A study by industry researcher, Technomic, Inc., Chicago, shows that children's menus account for more than 1,100 distinct menu items at the top 250 chains. This age group's eating fare also factors largely in the dining out decisions for many parents with kids. Technomic Information Services' "The Kids' Menu Report 2006" is designed to help chain operators understand how to appeal to children and their parents.
WORK WITH OPERATORS FOR WINNING RESULTS "Driving sales through kid's meals is a growing importance to foodservice operators. A better understanding of kid's eating habits and parent's attitudes toward purchases represents a merchandising opportunity for distributors to operators, especially independents. Working with them to provide timely, relevant information can provide winning results." Darren Tristano, managing director of Technomic Information Services, told ID Access.
The report canvassed children's menus in both limited and full-service restaurants, providing detailed reporting and key takeaways on menu variety, proteins and desserts. Of particular interest are the insights from interviews conducted with 500 parents, across the U.S., of children under 11 years of age.
Kim Rothstein, principal with The Hale Group, San Francisco, offered ID Access corroborating observations by stating, "Recent IFMA/IFDA research reveals that meal occasions at home are preferred by consumers when the entire family is involved. The foodservice industry can win more family occasions by offering kid-friendly menus for dining in, and by improving their offerings for take-out kids' meals."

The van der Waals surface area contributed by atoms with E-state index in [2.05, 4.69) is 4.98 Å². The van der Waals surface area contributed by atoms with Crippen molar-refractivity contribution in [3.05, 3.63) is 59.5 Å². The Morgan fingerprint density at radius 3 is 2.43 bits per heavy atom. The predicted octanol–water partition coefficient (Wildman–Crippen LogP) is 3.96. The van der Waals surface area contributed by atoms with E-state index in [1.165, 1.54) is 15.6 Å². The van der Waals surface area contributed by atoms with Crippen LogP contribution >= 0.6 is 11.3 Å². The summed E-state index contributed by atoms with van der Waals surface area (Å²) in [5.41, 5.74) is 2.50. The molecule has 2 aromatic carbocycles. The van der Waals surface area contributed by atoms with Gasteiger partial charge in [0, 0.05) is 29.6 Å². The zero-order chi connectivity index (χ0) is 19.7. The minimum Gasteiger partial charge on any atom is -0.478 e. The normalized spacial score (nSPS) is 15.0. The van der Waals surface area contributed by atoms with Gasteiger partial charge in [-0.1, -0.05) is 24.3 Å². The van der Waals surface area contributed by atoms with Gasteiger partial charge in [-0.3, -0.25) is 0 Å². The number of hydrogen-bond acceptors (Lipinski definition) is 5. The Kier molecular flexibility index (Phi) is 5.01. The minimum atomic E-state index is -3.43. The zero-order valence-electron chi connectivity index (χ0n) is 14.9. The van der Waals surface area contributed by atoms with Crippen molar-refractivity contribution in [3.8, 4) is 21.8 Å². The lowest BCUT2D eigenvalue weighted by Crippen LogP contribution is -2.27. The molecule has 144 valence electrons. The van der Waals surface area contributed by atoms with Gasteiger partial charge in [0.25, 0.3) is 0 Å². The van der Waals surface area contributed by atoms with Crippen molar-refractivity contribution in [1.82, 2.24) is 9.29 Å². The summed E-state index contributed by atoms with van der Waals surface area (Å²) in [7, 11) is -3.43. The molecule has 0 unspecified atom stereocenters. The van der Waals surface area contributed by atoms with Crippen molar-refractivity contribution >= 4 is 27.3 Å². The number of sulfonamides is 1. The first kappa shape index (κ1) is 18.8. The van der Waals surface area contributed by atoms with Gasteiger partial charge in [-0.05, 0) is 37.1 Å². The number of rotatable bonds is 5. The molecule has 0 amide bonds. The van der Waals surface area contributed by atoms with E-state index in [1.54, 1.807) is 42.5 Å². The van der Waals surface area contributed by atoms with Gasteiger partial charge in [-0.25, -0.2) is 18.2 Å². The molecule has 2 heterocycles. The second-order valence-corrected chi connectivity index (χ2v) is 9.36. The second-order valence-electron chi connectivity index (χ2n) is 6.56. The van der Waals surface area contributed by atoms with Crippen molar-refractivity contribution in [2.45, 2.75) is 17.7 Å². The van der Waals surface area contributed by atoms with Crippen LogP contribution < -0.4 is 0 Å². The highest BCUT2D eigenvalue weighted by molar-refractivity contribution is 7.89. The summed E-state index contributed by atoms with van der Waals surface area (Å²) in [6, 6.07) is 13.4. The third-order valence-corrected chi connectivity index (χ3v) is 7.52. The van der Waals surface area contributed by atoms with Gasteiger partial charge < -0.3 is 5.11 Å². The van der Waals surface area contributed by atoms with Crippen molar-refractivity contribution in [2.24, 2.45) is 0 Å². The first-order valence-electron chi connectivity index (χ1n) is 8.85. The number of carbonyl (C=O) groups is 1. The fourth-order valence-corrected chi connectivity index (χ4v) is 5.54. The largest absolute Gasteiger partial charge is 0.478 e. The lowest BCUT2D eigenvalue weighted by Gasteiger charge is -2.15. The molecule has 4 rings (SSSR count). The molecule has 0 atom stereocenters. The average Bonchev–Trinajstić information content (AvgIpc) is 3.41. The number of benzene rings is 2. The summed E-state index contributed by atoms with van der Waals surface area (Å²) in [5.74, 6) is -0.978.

The study discovered the following:
Nearly 80% of parents cite the existence of a kids' menu as an important factor in choosing a limited-service restaurant. This number approached 90% for parents of three-to-eight-year-olds.
At full-service restaurants, kids' menu usage peaks at ages three to five, dropping slightly for six-to-eight-year-olds. Once children reach age nine, however, usage drops steeply.
From the time kids can talk, "what kids want" dominates the decision-making process, accounting for 80% of the reason parents order off kids' menus at both full- and limited-service restaurants. Value, toys, habit, and healthfulness all take a back seat to kids' food preferences.
"Chain operators hoping to improve sales through menu offerings and marketing messages targeting kids and their families will find the data and insights presented here extremely valuable," Tristano said.